NEW BRUNSWICK — Over the past two months, three Middlesex County jail inmates who may have been in the country illegally have been released from custody, drawing the ire of federal immigration officials. 

County officials, however, are doubling down.

This month the all-Democratic Board of Freeholders ordered Sheriff’s officers not to assist federal immigration officials in deportation matters, and ordered the jail to ignore requests to hold inmates suspected of being in the country illegally unless they have been convicted of serious crimes. 

"The County of Middlesex has and will continue to cooperate with all law enforcement agencies at the local, state and federal levels to ensure the safety of its residents," the new policy states.

However, the county's policy is to "decline 48 hour civil detainer requests," except under certain circumstances. Those circumstances would include people being held who had been "previously convicted of a first or second degree serious offense."

Serious offenses listed in the policy include criminal homicides, aggravated assault, sexual assault, and human trafficking. The policy also lists offenses against property, including arson and burglary as offenses included among others.

The retainer requests would also be acknowledged when the person "has been the subject of a Final Order of Removal/Deportation issued and signed by a federal judge."

The policy states that "no Sheriff's Officer shall in any way assist any agent, officer or other representative of ICE in the detention of any individual not in the custody of the county unless necessary to assist in the arrest of any individual for a crime in progress and/or assistance is in the immediate interest of public safety."

Because detainers do not carry the same legal weight as court orders, they have caused difficulties between county and federal law enforcement, especially in light of President Donald Trump's immigration enforcement efforts.

Earlier this month, Somerset County Sheriff Frank Provenzano disputed ICE’s claim that his department did not cooperate by releasing a prisoner before immigration officials could take him into custody. Provenzano, an elected Republican sheriff, said his department spoke with immigration officials to arrange for the man, who had posted bail, to be taken into custody later that day. But ICE later issued a statement blasting the county for being uncooperative even though ICE eventually took the suspect into custody.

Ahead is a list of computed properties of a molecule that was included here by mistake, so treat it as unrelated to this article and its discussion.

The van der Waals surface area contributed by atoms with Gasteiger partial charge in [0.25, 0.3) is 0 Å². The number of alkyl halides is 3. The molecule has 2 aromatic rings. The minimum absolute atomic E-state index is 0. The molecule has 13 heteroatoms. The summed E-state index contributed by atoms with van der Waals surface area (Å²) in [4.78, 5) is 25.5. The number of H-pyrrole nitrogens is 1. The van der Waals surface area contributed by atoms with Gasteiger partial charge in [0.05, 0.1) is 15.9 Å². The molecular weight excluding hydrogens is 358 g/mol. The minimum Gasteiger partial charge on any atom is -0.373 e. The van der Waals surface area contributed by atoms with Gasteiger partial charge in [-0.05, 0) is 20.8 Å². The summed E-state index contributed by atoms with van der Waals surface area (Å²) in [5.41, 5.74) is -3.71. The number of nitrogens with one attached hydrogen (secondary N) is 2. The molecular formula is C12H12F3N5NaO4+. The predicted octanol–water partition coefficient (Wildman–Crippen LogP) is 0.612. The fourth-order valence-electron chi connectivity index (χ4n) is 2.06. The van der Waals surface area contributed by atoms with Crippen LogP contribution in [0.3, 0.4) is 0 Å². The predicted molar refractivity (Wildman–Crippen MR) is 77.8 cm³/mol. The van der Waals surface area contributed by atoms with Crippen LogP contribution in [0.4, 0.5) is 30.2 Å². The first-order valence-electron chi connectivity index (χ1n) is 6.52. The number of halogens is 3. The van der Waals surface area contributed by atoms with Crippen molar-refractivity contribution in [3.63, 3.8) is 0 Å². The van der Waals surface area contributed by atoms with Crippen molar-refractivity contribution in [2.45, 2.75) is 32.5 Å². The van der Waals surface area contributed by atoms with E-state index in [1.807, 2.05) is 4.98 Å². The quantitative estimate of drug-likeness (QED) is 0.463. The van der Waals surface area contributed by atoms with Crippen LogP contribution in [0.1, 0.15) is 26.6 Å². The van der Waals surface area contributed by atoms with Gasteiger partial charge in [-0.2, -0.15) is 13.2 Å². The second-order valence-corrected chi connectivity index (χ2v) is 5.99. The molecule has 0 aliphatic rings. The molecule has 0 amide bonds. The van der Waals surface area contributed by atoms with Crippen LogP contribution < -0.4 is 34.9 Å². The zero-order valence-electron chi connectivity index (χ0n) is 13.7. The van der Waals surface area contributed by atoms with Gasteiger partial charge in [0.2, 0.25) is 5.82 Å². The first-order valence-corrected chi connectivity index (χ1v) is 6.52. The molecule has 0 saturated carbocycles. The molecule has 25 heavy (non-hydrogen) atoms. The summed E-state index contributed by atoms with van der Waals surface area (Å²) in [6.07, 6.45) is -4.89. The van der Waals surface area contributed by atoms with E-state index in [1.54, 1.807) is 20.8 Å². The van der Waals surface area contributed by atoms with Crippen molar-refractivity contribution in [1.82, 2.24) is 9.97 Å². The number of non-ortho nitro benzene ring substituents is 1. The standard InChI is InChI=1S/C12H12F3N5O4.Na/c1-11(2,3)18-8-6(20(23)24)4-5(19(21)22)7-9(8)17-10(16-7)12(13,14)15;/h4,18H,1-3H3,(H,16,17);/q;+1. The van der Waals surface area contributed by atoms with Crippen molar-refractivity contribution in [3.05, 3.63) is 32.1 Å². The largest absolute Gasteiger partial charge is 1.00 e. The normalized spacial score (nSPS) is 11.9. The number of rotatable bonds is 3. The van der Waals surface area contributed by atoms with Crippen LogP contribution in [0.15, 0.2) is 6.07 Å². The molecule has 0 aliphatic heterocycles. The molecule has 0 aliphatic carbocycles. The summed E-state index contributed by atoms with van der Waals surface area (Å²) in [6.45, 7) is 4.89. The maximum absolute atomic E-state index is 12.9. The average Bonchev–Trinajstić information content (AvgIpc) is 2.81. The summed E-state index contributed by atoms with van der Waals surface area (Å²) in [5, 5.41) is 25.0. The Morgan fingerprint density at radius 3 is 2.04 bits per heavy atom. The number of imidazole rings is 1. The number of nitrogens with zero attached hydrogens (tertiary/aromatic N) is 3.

In response to the latest case in Middlesex, John Tsoukaris, ICE’s Newark field office director, said: “ICE shares the county’s ultimate objective to protect public safety and national security while simultaneously preserving the critical community-police bond; however, counties such as Middlesex that fail to work with ICE in the transfer of custody of criminal aliens place the citizens of their communities at serious risk.”

Messages and phone calls to the freeholders seeking comment were not returned.

Many cities and counties across the country have limited cooperation with immigration officials because they don't want immigrants living in their communities to fear cooperating with police or showing up to court. Critics of these policies call these locales "sanctuary cities."

Earlier this year, state Supreme Court Chief Justice Stuart Rabner asked federal Homeland Security officials to stop arresting immigrants at the state's courthouses, explaining the practice would have a chilling effect on witness and victim cooperation in criminal cases.

When Douglas Baudriz-Diaz was released from the Middlesex County jail last month, it was done despite federal immigration officials requesting they hold him.

In April, the Middlesex jail released Honduran national Elder Antonio Quintero Rodriguez without notifying immigration officials, ICE said. Rodriguez has a conviction of child abuse.

That same month, ICE placed a detainer on Rolando Herrera Saavedra, a Mexican national. He was also released without ICE being notified before being arrested in Long Branch last month by Enforcement and Removal officers.

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